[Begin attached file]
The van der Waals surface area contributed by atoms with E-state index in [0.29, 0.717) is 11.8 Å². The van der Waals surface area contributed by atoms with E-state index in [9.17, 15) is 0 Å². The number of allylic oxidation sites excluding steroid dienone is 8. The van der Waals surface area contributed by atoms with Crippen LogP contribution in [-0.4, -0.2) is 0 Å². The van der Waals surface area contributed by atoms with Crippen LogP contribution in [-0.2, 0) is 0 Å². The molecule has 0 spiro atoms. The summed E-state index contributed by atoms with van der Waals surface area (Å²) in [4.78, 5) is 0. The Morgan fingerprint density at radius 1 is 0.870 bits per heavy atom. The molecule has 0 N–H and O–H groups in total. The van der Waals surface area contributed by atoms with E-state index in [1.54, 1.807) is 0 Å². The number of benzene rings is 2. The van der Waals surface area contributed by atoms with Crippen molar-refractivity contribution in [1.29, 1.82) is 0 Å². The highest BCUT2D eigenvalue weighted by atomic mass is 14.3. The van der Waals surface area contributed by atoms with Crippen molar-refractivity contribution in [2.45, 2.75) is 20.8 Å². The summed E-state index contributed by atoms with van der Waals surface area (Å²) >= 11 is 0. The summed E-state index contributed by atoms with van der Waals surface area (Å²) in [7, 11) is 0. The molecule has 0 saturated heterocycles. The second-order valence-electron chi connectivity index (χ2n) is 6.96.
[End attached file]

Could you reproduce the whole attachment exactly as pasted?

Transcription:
The van der Waals surface area contributed by atoms with E-state index in [0.29, 0.717) is 11.8 Å². The van der Waals surface area contributed by atoms with E-state index in [9.17, 15) is 0 Å². The number of allylic oxidation sites excluding steroid dienone is 8. The van der Waals surface area contributed by atoms with Crippen LogP contribution in [-0.4, -0.2) is 0 Å². The van der Waals surface area contributed by atoms with Crippen LogP contribution in [-0.2, 0) is 0 Å². The molecule has 0 spiro atoms. The summed E-state index contributed by atoms with van der Waals surface area (Å²) in [4.78, 5) is 0. The Morgan fingerprint density at radius 1 is 0.870 bits per heavy atom. The molecule has 0 N–H and O–H groups in total. The van der Waals surface area contributed by atoms with E-state index in [1.54, 1.807) is 0 Å². The number of benzene rings is 2. The van der Waals surface area contributed by atoms with Crippen molar-refractivity contribution in [1.29, 1.82) is 0 Å². The highest BCUT2D eigenvalue weighted by atomic mass is 14.3. The van der Waals surface area contributed by atoms with Crippen molar-refractivity contribution in [2.45, 2.75) is 20.8 Å². The summed E-state index contributed by atoms with van der Waals surface area (Å²) >= 11 is 0. The summed E-state index contributed by atoms with van der Waals surface area (Å²) in [7, 11) is 0. The molecule has 0 saturated heterocycles. The second-order valence-electron chi connectivity index (χ2n) is 6.96.